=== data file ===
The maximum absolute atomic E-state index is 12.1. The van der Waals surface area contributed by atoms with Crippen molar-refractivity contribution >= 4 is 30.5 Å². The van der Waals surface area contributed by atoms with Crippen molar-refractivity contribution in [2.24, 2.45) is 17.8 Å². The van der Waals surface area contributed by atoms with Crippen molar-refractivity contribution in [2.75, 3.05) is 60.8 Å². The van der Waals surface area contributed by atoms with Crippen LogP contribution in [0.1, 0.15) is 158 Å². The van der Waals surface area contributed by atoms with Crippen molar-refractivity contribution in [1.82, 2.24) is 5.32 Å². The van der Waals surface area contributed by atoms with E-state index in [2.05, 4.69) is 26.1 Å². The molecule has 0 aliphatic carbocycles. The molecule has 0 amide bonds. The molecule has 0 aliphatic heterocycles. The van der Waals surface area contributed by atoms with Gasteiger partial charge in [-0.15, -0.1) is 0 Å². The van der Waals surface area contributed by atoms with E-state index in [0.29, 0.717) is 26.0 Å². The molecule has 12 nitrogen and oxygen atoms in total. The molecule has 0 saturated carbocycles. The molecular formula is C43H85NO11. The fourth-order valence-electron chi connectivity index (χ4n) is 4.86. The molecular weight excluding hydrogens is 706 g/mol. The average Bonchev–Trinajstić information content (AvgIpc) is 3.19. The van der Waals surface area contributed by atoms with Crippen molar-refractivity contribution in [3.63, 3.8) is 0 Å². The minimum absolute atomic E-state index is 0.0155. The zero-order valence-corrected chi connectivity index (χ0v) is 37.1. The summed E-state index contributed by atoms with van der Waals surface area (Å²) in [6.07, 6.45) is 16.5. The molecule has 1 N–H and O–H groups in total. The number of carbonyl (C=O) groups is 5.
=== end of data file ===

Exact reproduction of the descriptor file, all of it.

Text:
The maximum absolute atomic E-state index is 12.1. The van der Waals surface area contributed by atoms with Crippen molar-refractivity contribution >= 4 is 30.5 Å². The van der Waals surface area contributed by atoms with Crippen molar-refractivity contribution in [2.24, 2.45) is 17.8 Å². The van der Waals surface area contributed by atoms with Crippen molar-refractivity contribution in [2.75, 3.05) is 60.8 Å². The van der Waals surface area contributed by atoms with Crippen LogP contribution in [0.1, 0.15) is 158 Å². The van der Waals surface area contributed by atoms with Crippen molar-refractivity contribution in [1.82, 2.24) is 5.32 Å². The van der Waals surface area contributed by atoms with E-state index in [2.05, 4.69) is 26.1 Å². The molecule has 0 aliphatic carbocycles. The molecule has 0 amide bonds. The molecule has 0 aliphatic heterocycles. The van der Waals surface area contributed by atoms with Gasteiger partial charge in [-0.15, -0.1) is 0 Å². The van der Waals surface area contributed by atoms with E-state index in [0.29, 0.717) is 26.0 Å². The molecule has 12 nitrogen and oxygen atoms in total. The molecule has 0 saturated carbocycles. The molecular formula is C43H85NO11. The fourth-order valence-electron chi connectivity index (χ4n) is 4.86. The molecular weight excluding hydrogens is 706 g/mol. The average Bonchev–Trinajstić information content (AvgIpc) is 3.19. The van der Waals surface area contributed by atoms with Crippen molar-refractivity contribution in [3.63, 3.8) is 0 Å². The minimum absolute atomic E-state index is 0.0155. The zero-order valence-corrected chi connectivity index (χ0v) is 37.1. The summed E-state index contributed by atoms with van der Waals surface area (Å²) in [6.07, 6.45) is 16.5. The molecule has 1 N–H and O–H groups in total. The number of carbonyl (C=O) groups is 5.